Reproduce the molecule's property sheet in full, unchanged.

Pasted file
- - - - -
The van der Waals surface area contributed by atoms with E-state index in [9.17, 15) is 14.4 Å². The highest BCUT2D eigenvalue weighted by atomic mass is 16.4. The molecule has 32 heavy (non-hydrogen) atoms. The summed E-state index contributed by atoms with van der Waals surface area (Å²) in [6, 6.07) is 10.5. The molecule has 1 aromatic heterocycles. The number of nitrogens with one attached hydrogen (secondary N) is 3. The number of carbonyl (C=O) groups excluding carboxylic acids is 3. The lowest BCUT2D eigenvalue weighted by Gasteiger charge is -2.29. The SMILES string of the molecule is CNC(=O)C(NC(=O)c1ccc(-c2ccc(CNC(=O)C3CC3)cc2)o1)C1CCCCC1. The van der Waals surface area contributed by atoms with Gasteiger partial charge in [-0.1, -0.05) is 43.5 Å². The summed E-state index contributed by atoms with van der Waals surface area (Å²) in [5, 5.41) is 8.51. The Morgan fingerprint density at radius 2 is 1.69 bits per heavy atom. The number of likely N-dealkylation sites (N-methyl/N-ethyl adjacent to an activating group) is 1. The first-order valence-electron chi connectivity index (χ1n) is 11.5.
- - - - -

The van der Waals surface area contributed by atoms with E-state index in [9.17, 15) is 14.4 Å². The highest BCUT2D eigenvalue weighted by atomic mass is 16.4. The molecule has 32 heavy (non-hydrogen) atoms. The summed E-state index contributed by atoms with van der Waals surface area (Å²) in [6, 6.07) is 10.5. The molecule has 1 aromatic heterocycles. The number of nitrogens with one attached hydrogen (secondary N) is 3. The number of carbonyl (C=O) groups excluding carboxylic acids is 3. The lowest BCUT2D eigenvalue weighted by Gasteiger charge is -2.29. The SMILES string of the molecule is CNC(=O)C(NC(=O)c1ccc(-c2ccc(CNC(=O)C3CC3)cc2)o1)C1CCCCC1. The van der Waals surface area contributed by atoms with Gasteiger partial charge in [-0.1, -0.05) is 43.5 Å². The summed E-state index contributed by atoms with van der Waals surface area (Å²) in [5, 5.41) is 8.51. The Morgan fingerprint density at radius 2 is 1.69 bits per heavy atom. The number of likely N-dealkylation sites (N-methyl/N-ethyl adjacent to an activating group) is 1. The first-order valence-electron chi connectivity index (χ1n) is 11.5.